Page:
Increased circulation and consumption of illicit liquor in Kenya is a serious challenge. Government agencies and manufacturers of genuine liquor have, over the years, confiscated such drinks worth hundreds of millions of shillings, and vendors prosecuted, but it continues.
Of all the attributes, none is as widely accepted as that of alcohol being a social lubricant and economic driver. The alcoholic beverages industry employs hundreds of thousands of people directly and many more over the shoulders. It provides jobs and profits and is a wealth creator. In most countries, it is a key taxpayer.
Negative connotations to do with alcohol often lie within the confines of quality and the amounts consumed. Irresponsible drinking is a recipe for social disorder and is a health risk. Checks and balances are necessary.
A key concern on alcohol is illicit brands. Like all that is ingested, alcohol whose quality cannot be measured against strict quality control is a danger to the consumer and a reputation wrecker for manufacturers. There have been reports of death as a result of consumption of illicit alcohol.
The alcoholic industry is one of the most regulated and also heavily taxed. Anything that affects the image of the industry severely affects the sales in the sector, leading to a dip in profitability. It is with this in mind that the sector has been advocating against illicit drinks.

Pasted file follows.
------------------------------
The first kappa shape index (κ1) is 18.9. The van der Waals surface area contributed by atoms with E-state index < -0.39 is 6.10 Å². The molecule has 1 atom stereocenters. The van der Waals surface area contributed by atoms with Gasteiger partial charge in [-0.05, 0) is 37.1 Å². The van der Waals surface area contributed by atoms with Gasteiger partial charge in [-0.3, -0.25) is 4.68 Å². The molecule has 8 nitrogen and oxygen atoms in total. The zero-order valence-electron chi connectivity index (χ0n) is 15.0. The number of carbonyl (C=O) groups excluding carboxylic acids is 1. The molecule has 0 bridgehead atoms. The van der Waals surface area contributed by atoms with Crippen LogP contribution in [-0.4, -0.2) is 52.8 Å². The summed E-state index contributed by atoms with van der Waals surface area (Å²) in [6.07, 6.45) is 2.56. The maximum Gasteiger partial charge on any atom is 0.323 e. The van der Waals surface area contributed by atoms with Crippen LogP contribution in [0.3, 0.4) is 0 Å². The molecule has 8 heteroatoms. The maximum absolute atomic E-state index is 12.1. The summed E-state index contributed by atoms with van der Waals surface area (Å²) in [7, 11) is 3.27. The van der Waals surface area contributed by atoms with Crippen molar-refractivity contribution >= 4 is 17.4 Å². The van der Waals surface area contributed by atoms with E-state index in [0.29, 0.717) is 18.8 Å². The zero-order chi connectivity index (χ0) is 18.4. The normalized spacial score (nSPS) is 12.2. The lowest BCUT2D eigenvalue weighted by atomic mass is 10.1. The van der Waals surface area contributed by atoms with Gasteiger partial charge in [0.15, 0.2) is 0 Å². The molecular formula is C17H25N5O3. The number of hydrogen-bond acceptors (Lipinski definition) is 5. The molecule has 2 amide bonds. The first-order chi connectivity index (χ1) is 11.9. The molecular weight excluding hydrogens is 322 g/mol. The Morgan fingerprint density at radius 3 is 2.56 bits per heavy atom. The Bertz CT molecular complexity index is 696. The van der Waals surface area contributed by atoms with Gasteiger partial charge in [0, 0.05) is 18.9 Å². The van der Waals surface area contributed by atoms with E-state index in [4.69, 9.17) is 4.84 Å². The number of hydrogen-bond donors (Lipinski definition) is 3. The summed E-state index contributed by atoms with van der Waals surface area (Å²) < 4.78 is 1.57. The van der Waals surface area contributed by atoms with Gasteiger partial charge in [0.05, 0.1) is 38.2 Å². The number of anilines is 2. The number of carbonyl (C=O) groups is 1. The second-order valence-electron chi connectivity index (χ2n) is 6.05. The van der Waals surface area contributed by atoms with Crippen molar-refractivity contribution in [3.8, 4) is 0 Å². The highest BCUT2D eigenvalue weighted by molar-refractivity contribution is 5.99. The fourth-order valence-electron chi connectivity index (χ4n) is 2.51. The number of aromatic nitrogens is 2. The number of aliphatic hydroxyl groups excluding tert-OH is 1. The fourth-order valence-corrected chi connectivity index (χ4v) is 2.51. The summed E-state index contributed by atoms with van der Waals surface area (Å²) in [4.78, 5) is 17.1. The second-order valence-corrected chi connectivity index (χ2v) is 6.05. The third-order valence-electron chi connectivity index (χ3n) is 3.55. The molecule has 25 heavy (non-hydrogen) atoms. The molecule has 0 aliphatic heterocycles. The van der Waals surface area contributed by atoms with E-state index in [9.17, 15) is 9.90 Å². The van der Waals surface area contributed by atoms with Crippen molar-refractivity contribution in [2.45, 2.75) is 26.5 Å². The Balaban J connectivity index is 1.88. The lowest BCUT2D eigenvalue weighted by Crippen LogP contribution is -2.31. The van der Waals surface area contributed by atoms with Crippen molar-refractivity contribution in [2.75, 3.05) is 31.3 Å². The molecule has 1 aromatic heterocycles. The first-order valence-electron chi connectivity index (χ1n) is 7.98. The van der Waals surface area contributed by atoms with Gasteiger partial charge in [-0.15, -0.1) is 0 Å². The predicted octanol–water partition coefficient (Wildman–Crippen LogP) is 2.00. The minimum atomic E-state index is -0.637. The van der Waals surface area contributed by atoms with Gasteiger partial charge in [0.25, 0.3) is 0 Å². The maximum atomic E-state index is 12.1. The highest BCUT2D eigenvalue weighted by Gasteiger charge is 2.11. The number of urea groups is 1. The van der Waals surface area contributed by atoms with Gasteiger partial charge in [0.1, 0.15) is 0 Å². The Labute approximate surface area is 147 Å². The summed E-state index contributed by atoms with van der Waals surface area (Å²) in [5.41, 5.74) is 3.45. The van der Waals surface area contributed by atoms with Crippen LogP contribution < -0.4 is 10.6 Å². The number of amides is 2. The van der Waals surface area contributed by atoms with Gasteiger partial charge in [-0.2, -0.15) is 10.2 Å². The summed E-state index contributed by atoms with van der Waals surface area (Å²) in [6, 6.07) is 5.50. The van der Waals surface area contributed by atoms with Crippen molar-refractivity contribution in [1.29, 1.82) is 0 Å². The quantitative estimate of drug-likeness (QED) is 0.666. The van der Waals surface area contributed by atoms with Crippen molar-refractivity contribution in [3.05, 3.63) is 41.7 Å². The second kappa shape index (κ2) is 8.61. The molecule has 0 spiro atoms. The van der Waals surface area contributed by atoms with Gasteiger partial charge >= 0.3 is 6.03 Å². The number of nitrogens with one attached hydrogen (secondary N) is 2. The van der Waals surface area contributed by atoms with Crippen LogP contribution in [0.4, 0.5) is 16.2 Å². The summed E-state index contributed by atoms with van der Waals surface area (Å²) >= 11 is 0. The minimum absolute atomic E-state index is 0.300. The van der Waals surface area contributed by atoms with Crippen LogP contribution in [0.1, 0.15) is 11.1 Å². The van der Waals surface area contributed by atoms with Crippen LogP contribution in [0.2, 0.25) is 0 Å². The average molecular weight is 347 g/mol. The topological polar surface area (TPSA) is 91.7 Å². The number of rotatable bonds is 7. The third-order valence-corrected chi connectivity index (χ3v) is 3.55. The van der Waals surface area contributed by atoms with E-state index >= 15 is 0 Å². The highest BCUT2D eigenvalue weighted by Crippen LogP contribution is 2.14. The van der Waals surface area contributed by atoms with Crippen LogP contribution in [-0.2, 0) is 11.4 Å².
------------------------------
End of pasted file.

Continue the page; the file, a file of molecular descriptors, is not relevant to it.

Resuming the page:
Of the 12,500 alcohol outlets in Nairobi, only 3,900 are regulated. While industry players have met their part of the bargain, the regulators, such as county and national governments, have fallen short of executing their mandate.
Alcohol tax should be used to address social justice — offset external costs associated with negative impact of alcohol. But it beats the purpose to heavily tax the sector, increasing the cost of compliance and of doing business, but not addressing the issues for which the taxation was put in place. High taxation raises the cost of entry into the formal sector, especially in the informal settlements.
Illicit liquor means health concerns for the consumers, loss of excise duty and ballooning health expenses. For industry players, it means loss of business, revenue and jobs.
The drinks are mostly smuggled in. Some are counterfeits and others parallel imports, infringing on the distributors’ rights. Others use fake stamps to get original alcohol into the market.
The trade is driven by pricing gaps between illicit and legal drinks; the former are cheaper and have a higher profit margin. Price wars in the industry, a complex regulatory and compliance environment and enforcement pitfalls contribute to the illicit liquor trade.
There is a need for a collaborative enforcement of rules and regulations on dealing with illicit liquor, address the multiplicity of conflict by the enforcers and the executors and seal tax stamp leaks.
But perhaps one of the best ways to fight illicit liquor is by giving tax incentives to dealers to make alcoholic products affordable and illicit liquor shunned. Illicit liquor hurts more than the liver.
Mr Mutugi is the chairman, Alcoholic Beverages Association of Kenya (ABAK). [email protected]